Humbug, or Sightless in the Circus by
(168 Stories)

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I’ve worn glasses since I was a kid. I was a vain and insecure adolescent, but I didn’t much give a damn for wearing glasses. They gradually become a fact of life, like zits. Nobody called me four-eyes or kicked sand in my face. Besides, I liked to see the world clearly after a year of pre-prescription blur.

I didn’t much give a damn for wearing glasses.

I tried hard contacts when they first came out, but I kept losing them under chairs and tables or dust would get under them, so I’d pop them out and stick them in the watch pocket of my Levis. When I needed to see again, I’d swish them around in my mouth and slide them back onto my eyeballs. That kind of ocular abuse didn’t seem viable in the long run, so I reverted to glasses.

When I toured with the Pickle Family Circus, we’d be on the road for six to eight weeks, traveling in a vehicle caravan up and down the coast from town-to-town. I had an old Chevy station wagon that accommodated a tidy, solo futon, a cooler, a duffel bag and, of course, my axe. A musician never lets his axe out of sight. My amplifier and costume rode in the truck with the rest of the circus gear.

We’d pull into town on a Thursday, drive to a pre-determined spot (we had an advance person), assemble the bleachers rack-by-rack with boisterous teamwork, lay down a bright blue canvas floor with a big red star, circle the one-ring stage, rig the trapeze and backdrop, and assemble the bandstand hopefully under the shade of a tree. We’d surrounded the whole spinning cirque de Pickle Family with a red-and-yellow canvas wall — they don’t call it a circus for nothing — and call it a night.

Friday, Saturday, and Sunday, we’d unleash our unique brand of circus on unsuspecting but respective audiences. Sunday night, we’d strike the circus rig. The band might play in a local joint, or we’d hunker down for the evening at the now-empty circus site. The next morning we’d take off to visit nearby friends or head to the nearest national park to camp, relax, and explore.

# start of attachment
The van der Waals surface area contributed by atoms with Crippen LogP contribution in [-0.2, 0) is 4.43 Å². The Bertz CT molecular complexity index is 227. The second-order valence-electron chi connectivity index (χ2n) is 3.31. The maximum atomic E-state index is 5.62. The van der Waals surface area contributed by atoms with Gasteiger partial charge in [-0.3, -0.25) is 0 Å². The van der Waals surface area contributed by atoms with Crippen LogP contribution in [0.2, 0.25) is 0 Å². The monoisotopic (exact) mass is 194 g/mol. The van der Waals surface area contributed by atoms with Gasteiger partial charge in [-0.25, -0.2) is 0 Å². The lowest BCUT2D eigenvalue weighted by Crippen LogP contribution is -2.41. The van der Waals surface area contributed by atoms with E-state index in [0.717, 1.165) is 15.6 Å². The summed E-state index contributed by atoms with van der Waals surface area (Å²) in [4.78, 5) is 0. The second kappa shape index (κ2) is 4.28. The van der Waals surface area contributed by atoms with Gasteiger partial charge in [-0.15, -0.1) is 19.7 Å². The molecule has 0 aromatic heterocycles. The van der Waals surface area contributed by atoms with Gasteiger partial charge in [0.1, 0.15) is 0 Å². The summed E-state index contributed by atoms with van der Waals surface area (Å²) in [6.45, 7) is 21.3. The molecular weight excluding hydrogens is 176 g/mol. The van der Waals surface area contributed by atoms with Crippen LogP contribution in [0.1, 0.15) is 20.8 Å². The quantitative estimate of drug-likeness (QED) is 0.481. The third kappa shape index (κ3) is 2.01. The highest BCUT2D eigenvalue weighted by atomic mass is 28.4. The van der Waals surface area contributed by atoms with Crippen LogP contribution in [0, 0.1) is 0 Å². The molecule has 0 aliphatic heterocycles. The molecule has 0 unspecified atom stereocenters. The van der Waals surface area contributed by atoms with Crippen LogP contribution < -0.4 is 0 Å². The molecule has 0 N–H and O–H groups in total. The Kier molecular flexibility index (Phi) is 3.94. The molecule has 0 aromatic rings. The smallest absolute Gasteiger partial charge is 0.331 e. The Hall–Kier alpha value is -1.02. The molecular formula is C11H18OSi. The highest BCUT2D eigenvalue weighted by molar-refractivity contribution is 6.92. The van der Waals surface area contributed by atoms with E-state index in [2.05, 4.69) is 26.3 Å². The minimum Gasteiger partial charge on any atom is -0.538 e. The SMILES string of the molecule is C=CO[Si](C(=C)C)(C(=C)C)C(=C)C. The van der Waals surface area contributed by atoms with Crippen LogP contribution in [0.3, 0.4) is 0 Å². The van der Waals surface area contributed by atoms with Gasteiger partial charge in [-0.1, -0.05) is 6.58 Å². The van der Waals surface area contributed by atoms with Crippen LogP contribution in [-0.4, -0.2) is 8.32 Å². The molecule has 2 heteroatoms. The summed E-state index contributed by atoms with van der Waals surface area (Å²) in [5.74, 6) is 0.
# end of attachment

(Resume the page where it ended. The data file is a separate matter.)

When I lost my glasses on the second week out, there wasn’t much I could do about it. We didn’t stand still long enough for me to acquire another pair, even if I had a prescription.

At first, I panicked. From my underwater POV, reality became indecipherable, from the cars and semis whooshing past, to the road signs, the audience’s faces, to the notations on my music charts. But it’s difficult to stay uptight when you’re traveling around with a bunch of talented, hard-working freaks who improvise around impossible circumstances as a way of life.

I could make out the performers easily enough. They did their acts underwater in my own personal sea, but I knew the characters and their routines. If I didn’t know a tune, I’d just slide up close to my music stand and squint. I knew all my fellow performers by their clothes, hair, voice, and body language, so recognition wasn’t a problem.

Touring by nature assaults you with too much information about your fellow artists. Accordingly, my undersea myopia forced me into a blissful ignorance. If only I couldn’t hear, I thought. But then I couldn’t play, so I had to settle for the myopia.

All went well until one Sunday night after we’d played the weekend in a Corvallis, Oregon fairground. It had been a full moon weekend. When you are in the theater, you become aware of phenomena that might explain the ever-changing mysteries of performance. Granted you’re performing off a script or, in this case, a tightly choreographed 90 minutes of circus acts with music. So, when shit happens you look for why. We took the waxing moon as an explanation.

The whole weekend had been weird. The audience felt unpredictable and restless. Props broke. A juggler twisted an ankle. A drunk caused trouble on the midway, a rare circumstance when the midway consisted of fund-raising booths for daycare centers, organic farmers, and environmental groups.

Regardless, the weekend ended, and a small group of us started out for Humbug Mountain State Park, and a beautiful spot I had discovered the year before. We began climbing into the foothills, four cars in caravan, me in the lead, squinting my way along the path to Humbug’s sublime alpine, creek bed Nirvana. Even with the north country’s long summer days, darkness descended as the canyons steepened around us.